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Addressing America’s Opioid Epidemic – New York Times

This outcome paralleled the one two decades earlier at Beth Israel Medical Center in New York, reported in The American Journal of Public Health: “Interim methadone maintenance can reduce heroin use among those awaiting entry into comprehensive treatment.”

But what was surprising was the cost associated with the Baltimore experience: Effective interim treatment cost the participating treatment programs just $3.50 in incremental costs per patient per week!

It is indeed time for action. If each of the roughly 1,200 methadone maintenance providers in America opened its doors for interim treatment, large numbers of addicts could be accommodated at minimal cost.

ROBERT G. NEWMAN, NEW YORK

The writer, a doctor, is a former assistant commissioner for addiction, New York City Health Department, 1970-75.

To the Editor:

Insurers Putting Cost Over Safety With Painkillers” (front page, Sept. 18) misses a significant point: Health plans have been a critical force in driving the recent declines in monthly opioid prescriptions.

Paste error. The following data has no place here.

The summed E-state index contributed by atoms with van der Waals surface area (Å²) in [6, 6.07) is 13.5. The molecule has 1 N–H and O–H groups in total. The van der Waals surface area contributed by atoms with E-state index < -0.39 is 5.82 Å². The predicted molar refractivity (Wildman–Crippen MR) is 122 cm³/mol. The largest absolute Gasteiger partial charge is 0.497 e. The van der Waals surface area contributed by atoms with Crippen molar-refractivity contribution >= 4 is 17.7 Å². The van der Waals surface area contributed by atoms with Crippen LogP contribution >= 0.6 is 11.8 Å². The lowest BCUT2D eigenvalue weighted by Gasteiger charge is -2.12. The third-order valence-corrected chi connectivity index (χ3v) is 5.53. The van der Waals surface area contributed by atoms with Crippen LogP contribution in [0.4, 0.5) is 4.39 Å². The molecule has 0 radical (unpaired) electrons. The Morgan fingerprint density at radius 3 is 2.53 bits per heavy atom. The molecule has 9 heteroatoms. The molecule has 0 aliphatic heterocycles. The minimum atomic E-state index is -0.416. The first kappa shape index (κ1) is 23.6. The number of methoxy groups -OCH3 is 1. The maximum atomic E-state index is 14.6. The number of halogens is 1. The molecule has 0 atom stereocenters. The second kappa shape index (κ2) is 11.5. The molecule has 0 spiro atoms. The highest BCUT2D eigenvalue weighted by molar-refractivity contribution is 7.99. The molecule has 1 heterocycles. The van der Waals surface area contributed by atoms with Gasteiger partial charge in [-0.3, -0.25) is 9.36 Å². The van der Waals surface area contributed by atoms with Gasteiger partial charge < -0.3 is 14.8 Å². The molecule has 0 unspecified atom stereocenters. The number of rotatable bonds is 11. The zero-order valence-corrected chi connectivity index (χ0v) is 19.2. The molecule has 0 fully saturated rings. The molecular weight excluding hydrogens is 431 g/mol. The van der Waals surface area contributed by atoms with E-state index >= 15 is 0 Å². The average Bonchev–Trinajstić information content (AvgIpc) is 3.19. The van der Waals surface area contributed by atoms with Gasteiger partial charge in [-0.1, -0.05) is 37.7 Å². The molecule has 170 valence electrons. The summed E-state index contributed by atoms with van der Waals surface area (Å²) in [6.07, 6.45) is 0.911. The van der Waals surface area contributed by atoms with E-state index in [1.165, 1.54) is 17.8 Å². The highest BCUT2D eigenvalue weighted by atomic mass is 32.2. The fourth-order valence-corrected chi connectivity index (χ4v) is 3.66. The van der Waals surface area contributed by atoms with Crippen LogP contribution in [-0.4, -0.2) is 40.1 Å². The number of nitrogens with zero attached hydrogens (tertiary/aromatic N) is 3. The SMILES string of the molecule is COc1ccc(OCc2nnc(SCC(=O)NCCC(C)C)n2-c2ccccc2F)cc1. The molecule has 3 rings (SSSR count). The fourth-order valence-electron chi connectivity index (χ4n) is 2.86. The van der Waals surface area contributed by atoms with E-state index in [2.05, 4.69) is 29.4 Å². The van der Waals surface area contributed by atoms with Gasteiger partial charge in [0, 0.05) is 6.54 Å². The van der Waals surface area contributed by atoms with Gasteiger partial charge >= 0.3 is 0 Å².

Health plans are committed to solving this crisis. Plans employ doctors, nurses and other experts to evaluate scientific evidence and understand what tools, treatments and technologies best improve patient health. They work closely with care providers every day to cover the safest, most effective and most proven approaches to managing pain.

This includes education about evidence-based approaches to managing pain; outreach on the dangers of opioids; identifying and encouraging alternative, nonopioid treatment plans like exercise and physical therapy; promoting careful patient monitoring; and dispensing an appropriate amount of prescription drugs.

Patients deserve care that is delivered safely and affordably, in the most effective setting and at the most appropriate frequency. That’s why many health plans have instituted new programs that are helping to reduce how much — and how often — opioids are prescribed.

By working together, we can provide patients with better pathways to healing without putting their lives in danger because of opioids.

RICHARD BANKOWITZ, WASHINGTON

The writer is chief medical officer for America’s Health Insurance Plans.

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Addressing America’s Opioid Epidemic – New York Times

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